Ambiq was founded in 2010 as a spin off from University of Michigan to commercialize sub-threshold voltage operation of circuits, which it has applied to families of real-time clock circuits and its Apollo1 and Apollo2 families of ARM-based microcontrollers. The Apollo microcontrollers can operate at voltages below 0.5V and the company claims that this can provide a 10-fold improvement in MCU power consumption compared with competitors’ MCUs. This is mainly because power consumption scales with the square of voltage.
The company has made a particular point of addressing wearables markets where low power consumption for battery operation is a priority and, as a new market, their are fewer issues over established players using legacy to maintain position (see CEO interview: Ambiq sees broader options for low voltage). This has also exposed Ambiq to a number of customers working on machine learning applications in things like speech interfaces and keyword detection, Scott Hanson, founder and CTO of Ambiq, told eeNews Europe in a telephone interview.
“Apollo is already being used for neural networks through CMSIS libraries for Cortex-M4. It turns out sub-threshold [voltage operation] plus ARM is a good platform for machine learning,” Hanson said. “We have voice solutions running on Apollo. We have partnered with DSP Concepts Inc. on beamforming and noise reduction and with Sensory Inc. on keyword detection.”
In a YouTube-published webinar Hanson said that Ambiq’s customers today are being limited to the use of relatively lightweight neural networks. “Neural networks can very quickly result in model sizes that are enormous and that can be a pretty big compute burden. The Cortex-M4 devices that we have today and that are prevalent in wearables are really not tuned for neural networks,” he said (see Valencell-Ambiq webinar). Hanson continued: “There is a need for something more. It’s an opportunity and also the next great energy problem to solve.”
Next: On the phone
In the interview with eeNews Europe Hanson added: “We are developing a next-generation product working with existing and new customer influences. It is intended to address all workloads including neural networks and non neural networks.”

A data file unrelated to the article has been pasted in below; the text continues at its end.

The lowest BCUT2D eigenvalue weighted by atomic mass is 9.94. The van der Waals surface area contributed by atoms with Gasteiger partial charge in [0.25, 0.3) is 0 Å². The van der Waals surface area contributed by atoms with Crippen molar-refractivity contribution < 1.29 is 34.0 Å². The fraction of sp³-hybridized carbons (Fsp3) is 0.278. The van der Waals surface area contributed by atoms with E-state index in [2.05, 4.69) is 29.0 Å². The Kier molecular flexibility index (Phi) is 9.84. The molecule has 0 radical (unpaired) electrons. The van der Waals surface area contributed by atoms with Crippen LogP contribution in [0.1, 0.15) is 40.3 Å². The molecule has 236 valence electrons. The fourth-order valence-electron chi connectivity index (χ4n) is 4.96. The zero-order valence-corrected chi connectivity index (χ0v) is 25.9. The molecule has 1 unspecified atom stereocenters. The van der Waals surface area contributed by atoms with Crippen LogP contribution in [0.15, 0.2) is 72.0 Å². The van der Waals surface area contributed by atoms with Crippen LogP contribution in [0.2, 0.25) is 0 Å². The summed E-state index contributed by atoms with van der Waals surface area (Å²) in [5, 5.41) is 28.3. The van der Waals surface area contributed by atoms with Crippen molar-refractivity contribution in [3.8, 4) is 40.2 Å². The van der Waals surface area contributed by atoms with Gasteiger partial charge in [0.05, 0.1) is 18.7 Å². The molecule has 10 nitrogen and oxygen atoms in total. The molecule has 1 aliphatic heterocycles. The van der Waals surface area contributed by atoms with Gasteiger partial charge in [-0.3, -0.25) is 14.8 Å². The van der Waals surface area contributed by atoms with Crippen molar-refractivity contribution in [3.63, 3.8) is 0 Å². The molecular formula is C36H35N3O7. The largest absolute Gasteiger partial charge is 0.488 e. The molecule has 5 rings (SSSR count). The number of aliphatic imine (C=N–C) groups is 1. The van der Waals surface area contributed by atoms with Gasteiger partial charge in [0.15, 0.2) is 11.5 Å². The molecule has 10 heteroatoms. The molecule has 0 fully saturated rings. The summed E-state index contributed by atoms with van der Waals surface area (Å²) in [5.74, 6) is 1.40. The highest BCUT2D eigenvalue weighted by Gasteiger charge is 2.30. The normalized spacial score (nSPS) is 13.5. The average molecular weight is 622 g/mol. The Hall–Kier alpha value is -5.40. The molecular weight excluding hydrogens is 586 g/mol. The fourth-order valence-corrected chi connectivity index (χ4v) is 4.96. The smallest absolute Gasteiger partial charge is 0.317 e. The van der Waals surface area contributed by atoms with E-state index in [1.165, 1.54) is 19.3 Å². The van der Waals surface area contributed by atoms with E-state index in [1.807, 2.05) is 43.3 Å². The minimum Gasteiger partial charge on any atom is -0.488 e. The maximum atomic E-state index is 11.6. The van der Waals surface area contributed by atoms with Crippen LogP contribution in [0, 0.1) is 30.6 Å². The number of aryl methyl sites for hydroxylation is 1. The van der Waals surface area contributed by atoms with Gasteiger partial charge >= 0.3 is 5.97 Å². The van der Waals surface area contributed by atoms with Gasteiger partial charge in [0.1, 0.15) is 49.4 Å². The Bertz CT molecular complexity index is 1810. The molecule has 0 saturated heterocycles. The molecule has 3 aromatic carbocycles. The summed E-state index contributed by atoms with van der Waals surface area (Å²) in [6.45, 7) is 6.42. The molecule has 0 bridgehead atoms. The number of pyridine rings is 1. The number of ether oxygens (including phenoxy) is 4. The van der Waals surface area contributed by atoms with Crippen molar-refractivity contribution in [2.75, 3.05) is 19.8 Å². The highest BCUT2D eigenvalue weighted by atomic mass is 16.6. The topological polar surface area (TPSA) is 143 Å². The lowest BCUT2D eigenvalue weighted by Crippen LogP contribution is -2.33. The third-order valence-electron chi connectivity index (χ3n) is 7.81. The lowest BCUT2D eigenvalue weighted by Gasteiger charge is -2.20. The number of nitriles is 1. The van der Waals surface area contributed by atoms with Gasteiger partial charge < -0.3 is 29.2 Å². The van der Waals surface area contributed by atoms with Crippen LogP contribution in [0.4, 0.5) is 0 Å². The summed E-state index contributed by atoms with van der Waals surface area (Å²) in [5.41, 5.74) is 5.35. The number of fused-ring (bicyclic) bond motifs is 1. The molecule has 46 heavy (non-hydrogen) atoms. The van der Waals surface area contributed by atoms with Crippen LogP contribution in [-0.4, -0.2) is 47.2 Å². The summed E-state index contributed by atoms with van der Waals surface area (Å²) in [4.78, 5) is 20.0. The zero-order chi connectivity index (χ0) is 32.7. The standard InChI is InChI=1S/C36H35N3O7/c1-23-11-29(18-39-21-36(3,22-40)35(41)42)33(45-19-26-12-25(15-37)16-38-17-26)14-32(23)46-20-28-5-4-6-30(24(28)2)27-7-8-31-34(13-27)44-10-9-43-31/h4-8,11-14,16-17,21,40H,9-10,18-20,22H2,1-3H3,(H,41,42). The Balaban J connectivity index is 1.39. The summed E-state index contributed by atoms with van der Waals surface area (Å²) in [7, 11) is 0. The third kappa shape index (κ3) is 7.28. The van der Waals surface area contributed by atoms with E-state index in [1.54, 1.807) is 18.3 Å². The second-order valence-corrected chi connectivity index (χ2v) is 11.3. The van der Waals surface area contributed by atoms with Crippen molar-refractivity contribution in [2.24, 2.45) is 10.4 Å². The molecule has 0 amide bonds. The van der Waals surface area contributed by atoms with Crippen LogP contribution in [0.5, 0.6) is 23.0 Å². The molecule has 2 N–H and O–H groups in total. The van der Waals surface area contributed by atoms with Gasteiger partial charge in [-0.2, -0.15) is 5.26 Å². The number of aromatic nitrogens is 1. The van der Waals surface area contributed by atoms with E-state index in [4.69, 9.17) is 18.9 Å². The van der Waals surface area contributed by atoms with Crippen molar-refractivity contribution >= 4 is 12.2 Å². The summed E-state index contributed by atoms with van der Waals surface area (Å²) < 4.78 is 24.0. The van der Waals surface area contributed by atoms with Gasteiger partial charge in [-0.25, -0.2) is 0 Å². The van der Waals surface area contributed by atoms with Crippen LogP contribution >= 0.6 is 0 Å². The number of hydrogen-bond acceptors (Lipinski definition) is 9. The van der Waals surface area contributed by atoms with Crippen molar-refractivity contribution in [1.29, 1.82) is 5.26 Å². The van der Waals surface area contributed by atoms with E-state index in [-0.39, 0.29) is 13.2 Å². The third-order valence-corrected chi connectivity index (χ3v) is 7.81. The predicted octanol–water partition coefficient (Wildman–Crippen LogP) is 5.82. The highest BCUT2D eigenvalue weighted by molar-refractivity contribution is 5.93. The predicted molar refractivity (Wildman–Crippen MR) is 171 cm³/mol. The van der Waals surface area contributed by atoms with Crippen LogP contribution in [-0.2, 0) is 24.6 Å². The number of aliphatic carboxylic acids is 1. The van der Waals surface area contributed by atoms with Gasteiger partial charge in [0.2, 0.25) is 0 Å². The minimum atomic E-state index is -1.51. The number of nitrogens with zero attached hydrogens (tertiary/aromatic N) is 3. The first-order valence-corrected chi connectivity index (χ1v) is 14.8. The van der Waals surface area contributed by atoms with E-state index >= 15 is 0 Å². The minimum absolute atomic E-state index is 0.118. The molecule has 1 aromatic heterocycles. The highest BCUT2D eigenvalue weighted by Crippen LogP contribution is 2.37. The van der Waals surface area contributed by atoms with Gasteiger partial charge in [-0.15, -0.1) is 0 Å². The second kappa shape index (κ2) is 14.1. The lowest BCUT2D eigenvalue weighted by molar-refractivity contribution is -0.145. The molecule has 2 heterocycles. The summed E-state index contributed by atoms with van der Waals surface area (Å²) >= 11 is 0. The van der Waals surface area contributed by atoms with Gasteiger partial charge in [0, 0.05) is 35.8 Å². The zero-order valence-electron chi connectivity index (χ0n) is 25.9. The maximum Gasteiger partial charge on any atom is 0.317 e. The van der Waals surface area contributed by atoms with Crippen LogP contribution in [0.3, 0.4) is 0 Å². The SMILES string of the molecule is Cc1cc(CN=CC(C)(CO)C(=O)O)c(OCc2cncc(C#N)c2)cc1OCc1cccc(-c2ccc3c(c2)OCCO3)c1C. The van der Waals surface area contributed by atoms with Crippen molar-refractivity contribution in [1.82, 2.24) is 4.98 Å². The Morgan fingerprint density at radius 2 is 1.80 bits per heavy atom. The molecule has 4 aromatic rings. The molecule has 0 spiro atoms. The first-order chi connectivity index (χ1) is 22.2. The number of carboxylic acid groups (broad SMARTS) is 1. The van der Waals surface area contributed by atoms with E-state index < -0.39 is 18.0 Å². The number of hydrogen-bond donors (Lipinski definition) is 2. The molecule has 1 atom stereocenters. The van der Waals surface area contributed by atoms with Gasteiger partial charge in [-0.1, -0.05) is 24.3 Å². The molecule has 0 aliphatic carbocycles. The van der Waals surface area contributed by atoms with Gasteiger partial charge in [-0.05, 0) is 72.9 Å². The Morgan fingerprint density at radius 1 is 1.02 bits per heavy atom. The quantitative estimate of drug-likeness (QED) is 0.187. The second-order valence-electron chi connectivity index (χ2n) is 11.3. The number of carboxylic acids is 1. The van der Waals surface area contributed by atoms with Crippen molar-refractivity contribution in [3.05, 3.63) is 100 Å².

He made the point that to do something like keyword detection an SoC needs to be able to handle a variety of workloads including sensor data fusion, pre-processing, noise reduction and power management. It takes a well-crafted combination of hardware and software and you may also need to be capable of inferencing in a variety of neural network styles.
Hanson declined to say whether Ambiq’s upcoming processing platform would be based on a licensed-in architecture from ARM – as Apollo is, based on an architecture licensed in from someone else, or whether it would be a home-grown solution.
Building out from the increasingly popular open-standard RISC-V ISA could provide an approach to a RISC-plus-NN-accelerator architecture but Hanson declined to comment on that possibility. Hanson said Ambiq is not ready to announce the solution but it would form the basis of a new family of products built for neural networks and other types of workload.
“In deeply embedded systems you have to be able to do sensor data pre-processing, inference, communications, power management” said Hanson. He added that there is also then the wide variety of applications and machine learning approaches to those applications, of optimal data and weight resolutions, and of the design frameworks and tool environments.,
“I am a big believer in configurability and big believer in being able to plug into an ecosystem,” Hanson said. “We do need to be able to support a wide range of networks. We see interest in binarized networks, in 4- and 8bit integer, in higher-resolution variable-precision data, and in variable precision in weights across a network. It’s important to take all that and provide a flexible architecture.
Next: How soon?
When asked how soon Ambiq would be able to offer its next generation processing platform Hanson said: “We’re deep in the design phase and we have customer engagements. We’ll be getting first spin of the product soon.”
This suggests to eeNews Europe that a formal announcement is months rather than years away and that those early customers that Hanson mentioned could benefit in 2018, even if more general availability happens in 2019.
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